Because women were not allowed to be educated under the strict interpretation of Islamic law introduced by the Taliban, women writers belonging to the Herat Literary Circle set up a group called the Sewing Circles of Herat, which founded the Golden Needle Sewing School in or around 1996.
Women would visit the school three times a week, ostensibly to sew, but would instead hear lectures given by professors of literature from Herat University. Children playing outside would alert the group if the religious police approached, giving them time to hide their books and pick up sewing equipment.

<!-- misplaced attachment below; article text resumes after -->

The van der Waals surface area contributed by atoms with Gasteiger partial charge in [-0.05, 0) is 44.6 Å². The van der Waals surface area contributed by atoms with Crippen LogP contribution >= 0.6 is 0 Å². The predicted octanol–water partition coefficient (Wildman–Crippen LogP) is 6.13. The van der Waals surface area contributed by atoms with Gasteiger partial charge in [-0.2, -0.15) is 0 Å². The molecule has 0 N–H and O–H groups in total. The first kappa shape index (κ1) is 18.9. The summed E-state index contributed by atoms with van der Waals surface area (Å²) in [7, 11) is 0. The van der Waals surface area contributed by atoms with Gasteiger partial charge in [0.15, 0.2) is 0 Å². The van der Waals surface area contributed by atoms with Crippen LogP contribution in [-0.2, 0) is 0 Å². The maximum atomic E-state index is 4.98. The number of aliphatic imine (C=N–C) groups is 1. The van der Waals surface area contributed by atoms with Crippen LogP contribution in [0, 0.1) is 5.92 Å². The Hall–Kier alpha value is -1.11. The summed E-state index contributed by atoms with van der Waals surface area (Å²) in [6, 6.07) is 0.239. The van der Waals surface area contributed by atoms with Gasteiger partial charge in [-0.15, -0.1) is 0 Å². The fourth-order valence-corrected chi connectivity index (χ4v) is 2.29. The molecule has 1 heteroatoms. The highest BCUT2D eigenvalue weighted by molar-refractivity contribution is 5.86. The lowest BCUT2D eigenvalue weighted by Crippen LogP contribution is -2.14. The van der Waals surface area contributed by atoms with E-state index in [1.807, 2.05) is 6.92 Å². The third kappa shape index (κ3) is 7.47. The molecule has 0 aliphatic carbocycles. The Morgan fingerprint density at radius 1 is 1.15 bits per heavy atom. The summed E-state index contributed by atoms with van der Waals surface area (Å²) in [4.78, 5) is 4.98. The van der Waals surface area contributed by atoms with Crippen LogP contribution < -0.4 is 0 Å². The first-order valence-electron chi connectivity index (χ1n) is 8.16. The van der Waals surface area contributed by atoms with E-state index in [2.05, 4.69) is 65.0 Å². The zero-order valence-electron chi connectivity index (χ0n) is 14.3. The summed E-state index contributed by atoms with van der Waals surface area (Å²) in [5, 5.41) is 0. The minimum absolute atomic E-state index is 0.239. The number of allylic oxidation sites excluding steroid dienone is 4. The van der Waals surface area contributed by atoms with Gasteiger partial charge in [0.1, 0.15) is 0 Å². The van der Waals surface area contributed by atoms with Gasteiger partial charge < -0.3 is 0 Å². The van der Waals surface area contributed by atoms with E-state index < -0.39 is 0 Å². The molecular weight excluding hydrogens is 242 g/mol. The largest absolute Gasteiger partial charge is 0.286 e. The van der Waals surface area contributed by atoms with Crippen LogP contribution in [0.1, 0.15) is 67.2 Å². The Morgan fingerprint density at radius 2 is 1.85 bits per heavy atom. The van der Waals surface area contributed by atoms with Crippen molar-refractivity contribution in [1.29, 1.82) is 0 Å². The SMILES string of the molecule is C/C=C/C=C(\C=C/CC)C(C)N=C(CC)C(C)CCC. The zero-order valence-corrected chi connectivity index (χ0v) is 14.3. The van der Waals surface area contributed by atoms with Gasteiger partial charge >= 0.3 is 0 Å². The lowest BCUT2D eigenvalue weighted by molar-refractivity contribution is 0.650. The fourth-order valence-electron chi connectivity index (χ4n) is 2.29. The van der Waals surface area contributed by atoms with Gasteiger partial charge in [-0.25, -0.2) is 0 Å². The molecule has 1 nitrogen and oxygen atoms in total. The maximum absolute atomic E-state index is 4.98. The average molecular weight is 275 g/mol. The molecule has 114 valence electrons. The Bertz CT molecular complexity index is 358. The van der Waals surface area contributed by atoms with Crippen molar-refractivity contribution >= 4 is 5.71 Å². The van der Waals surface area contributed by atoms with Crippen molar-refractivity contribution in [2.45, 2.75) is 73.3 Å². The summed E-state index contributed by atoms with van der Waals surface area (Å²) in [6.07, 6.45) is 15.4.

Christina Lamb, author of The Sewing Circles of Herat, told Radio Free Europe:
They would arrive in their burqas with their bags full of material and scissors. Underneath they would have notebooks and pens. And once they got inside, instead of learning to sew, they would actually be talking about Shakespeare and James Joyce, Dostoyevsky and their own writing. It was a tremendous risk they were taking. If they had been caught, they would have been, at the very least, imprisoned and tortured. Maybe hanged.
Herat may have been the most oppressed area under the Taliban, according to Lamb, because it was a cultured city and mostly Sh'ia, both of which the Taliban opposed.